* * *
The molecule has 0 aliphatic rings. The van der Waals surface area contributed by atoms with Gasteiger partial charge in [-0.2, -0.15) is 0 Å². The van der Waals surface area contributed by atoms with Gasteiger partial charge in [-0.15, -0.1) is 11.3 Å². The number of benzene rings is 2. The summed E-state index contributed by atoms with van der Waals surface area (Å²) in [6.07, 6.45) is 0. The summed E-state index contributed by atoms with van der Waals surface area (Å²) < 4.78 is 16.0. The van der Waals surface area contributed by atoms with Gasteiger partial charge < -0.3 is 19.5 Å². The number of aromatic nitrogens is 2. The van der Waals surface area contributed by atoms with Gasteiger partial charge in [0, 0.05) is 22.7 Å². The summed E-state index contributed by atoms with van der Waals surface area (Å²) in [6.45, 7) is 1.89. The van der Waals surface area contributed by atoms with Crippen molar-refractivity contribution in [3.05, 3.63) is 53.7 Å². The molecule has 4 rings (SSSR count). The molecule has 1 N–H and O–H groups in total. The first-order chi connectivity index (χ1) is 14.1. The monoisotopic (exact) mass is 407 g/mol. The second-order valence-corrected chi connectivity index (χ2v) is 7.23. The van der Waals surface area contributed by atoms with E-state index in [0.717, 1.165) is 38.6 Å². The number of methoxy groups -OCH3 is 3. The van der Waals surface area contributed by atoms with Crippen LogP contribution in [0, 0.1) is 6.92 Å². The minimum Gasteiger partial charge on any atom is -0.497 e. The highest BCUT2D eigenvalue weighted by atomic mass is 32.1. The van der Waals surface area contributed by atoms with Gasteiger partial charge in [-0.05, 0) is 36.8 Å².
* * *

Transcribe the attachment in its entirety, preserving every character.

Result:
The molecule has 0 aliphatic rings. The van der Waals surface area contributed by atoms with Gasteiger partial charge in [-0.2, -0.15) is 0 Å². The van der Waals surface area contributed by atoms with Gasteiger partial charge in [-0.15, -0.1) is 11.3 Å². The number of benzene rings is 2. The summed E-state index contributed by atoms with van der Waals surface area (Å²) in [6.07, 6.45) is 0. The summed E-state index contributed by atoms with van der Waals surface area (Å²) < 4.78 is 16.0. The van der Waals surface area contributed by atoms with Gasteiger partial charge < -0.3 is 19.5 Å². The number of aromatic nitrogens is 2. The van der Waals surface area contributed by atoms with Gasteiger partial charge in [0, 0.05) is 22.7 Å². The summed E-state index contributed by atoms with van der Waals surface area (Å²) in [6.45, 7) is 1.89. The van der Waals surface area contributed by atoms with Crippen molar-refractivity contribution in [3.05, 3.63) is 53.7 Å². The molecule has 4 rings (SSSR count). The molecule has 1 N–H and O–H groups in total. The first-order chi connectivity index (χ1) is 14.1. The monoisotopic (exact) mass is 407 g/mol. The second-order valence-corrected chi connectivity index (χ2v) is 7.23. The van der Waals surface area contributed by atoms with E-state index in [0.717, 1.165) is 38.6 Å². The number of methoxy groups -OCH3 is 3. The van der Waals surface area contributed by atoms with Crippen LogP contribution in [0, 0.1) is 6.92 Å². The minimum Gasteiger partial charge on any atom is -0.497 e. The highest BCUT2D eigenvalue weighted by atomic mass is 32.1. The van der Waals surface area contributed by atoms with Gasteiger partial charge in [-0.05, 0) is 36.8 Å².